Today I had the pleasure of attending a luncheon launch for a book in which I was indirectly involved. In my previous post, I wrote about the ARTI (Aceh Research Training Institute) scholars who attended a seminar in Yogyakarta. This book is also an ARTI project, a compilation of recent research on women in Acehnese society titled Perempuan Dalam Masyarakat Aceh: Memahami Beberapa Persoalan Kekinian. Two out of the ten chapters were written by ARTI researchers that I advised, so the publication of this book is a moment of pride and celebration.
The title of the book in translation is simply Women in Acehnese Society: Understanding Some Contemporary Issues. In most academic environments it would be nearly impossible to publish a volume with such a broad and banal theme, but the desperate need for any research about women in Aceh based on real data allows the editors and publisher to get away with it this time. After a thorough review of the sparse social science literature on women in Aceh (less than seven pages!), name-checking the international heavyweights (Snouck Hurgronje, James T. Siegel, Jackie Siapno, Anthony Reid) and mentioning many others I have not read yet, the editors introduce the book with two basic and convincing premises that justify its publication:
- Women in Aceh are often cited for their strength and leadership, and this “social fact” tends to justify a light hand when it comes to investments in women’s empowerment or gender mainstreaming. The major problem with this, however, is that all the citations of women’s strength and leadership precede the consolidation of Dutch colonial power more than 100 years ago. Yes, there were sultanas who ruled Aceh. Yes, there were high-ranking military women leading the charge against the Dutch during the war. But any post-colonial analysis of women’s strength and leadership in Aceh is wholly confined to the domestic sphere (home ownership and management… po rumoh, and so on).
- The obvious follow-up point to the first is that the roles and status of women in any society change over time. And Aceh, in particular, is undergoing one of the most amazing historical transformations right now! These years of post-tsunami and post-conflict recovery present women (and everyone else) with radically different risks and opportunities. So now more than ever is not the time to rely upon static truisms that glorify Acehnese women of the past and allow policy-makers to ignore their current needs; not when a recent history of war crimes systematically perpetrated against women goes without truth and reconciliation, and not when fervent advocates of Islamic law seize their opportunity to restrict women’s role in politics and pass laws forbidding women from wearing jeans.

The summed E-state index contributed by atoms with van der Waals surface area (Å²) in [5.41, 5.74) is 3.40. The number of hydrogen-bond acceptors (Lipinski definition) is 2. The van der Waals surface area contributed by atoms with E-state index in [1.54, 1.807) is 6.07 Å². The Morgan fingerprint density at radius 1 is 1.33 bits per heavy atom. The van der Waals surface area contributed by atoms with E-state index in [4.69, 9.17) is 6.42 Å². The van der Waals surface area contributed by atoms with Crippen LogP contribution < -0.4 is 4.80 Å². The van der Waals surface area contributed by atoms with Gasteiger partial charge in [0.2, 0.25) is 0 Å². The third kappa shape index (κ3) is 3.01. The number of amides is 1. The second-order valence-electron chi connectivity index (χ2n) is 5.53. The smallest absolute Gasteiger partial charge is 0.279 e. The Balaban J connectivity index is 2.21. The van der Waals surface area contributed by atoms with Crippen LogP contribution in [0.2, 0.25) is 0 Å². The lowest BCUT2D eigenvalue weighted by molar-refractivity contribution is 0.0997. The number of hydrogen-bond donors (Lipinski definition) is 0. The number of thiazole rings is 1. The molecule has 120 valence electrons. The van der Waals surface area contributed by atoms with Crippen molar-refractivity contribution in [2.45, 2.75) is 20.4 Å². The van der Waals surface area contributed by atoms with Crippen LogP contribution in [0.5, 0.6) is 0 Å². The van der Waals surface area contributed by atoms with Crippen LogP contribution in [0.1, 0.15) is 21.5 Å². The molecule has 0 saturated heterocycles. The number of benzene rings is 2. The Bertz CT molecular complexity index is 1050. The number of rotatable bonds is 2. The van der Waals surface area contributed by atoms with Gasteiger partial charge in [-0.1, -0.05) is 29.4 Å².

That said, the research findings in this book have a modest agenda. This is hardly a feminist manifesto. These are small projects on a limited budget for young scholars without significant social science methods training. For example my two advisees, Cut Aja Fauziah and Dr. Sarah Firdausa, both studied topics of women’s reproductive health, but from two very different methodological perspectives. Aja studied local myths about women and pregnancy in a few villages in Aceh Barat, and in the style of an old-school ethnography she catalogues the taboos and other customs that pregnant women in Aceh typically follow and how they feel about it. (“Perempuan dan Mitos Kehamilan: Studi Kasus di Kecamatan Meureubo Aceh Barat” pp.53-76) Sarah did a questionnaire-based cross-sectional study about the sexual health knowledge, attitudes, and practices of middle-school girls who attend traditional and modern religious boarding schools in Aceh Besar. (“Kesehatan Reproduksi dalam Perspektif Santriwati Pesantren Modern dan Tradisional di Aceh” pp.77-100) Both finished their fieldwork with fascinating and occasionally shocking results, but neither translate their findings into a gender-based polemic (although both could have easily done that). Instead, they suggest mundane but imperative changes in health policy and health education.
Other topics covered in this book include domestic and sexual violence, marriage law, women’s leadership in higher education and in religious schools, gender roles in a rice-farming village, and (my favorite —>) the gendered spaces of post-tsunami reconstruction housing units. My friend Azwar from Logica ensured the funding was available to get this book published. Another friend Sehat (what a terrific name!) from IAIN Ar-Raniry copy-edited the book, and Aceh’s foremost gender scholar, Eka Srimulyani, also from IAIN, along with her colleague Inayatillah co-edited the book. Today they emphasized the celebratory aspect of this book’s publication, and they should be proud and gratified with the results, but I am looking ahead, and hoping that this kind of scholarship opens up the field and raises the standard for future research in Aceh not just about women, but also about men, from a gender perspective.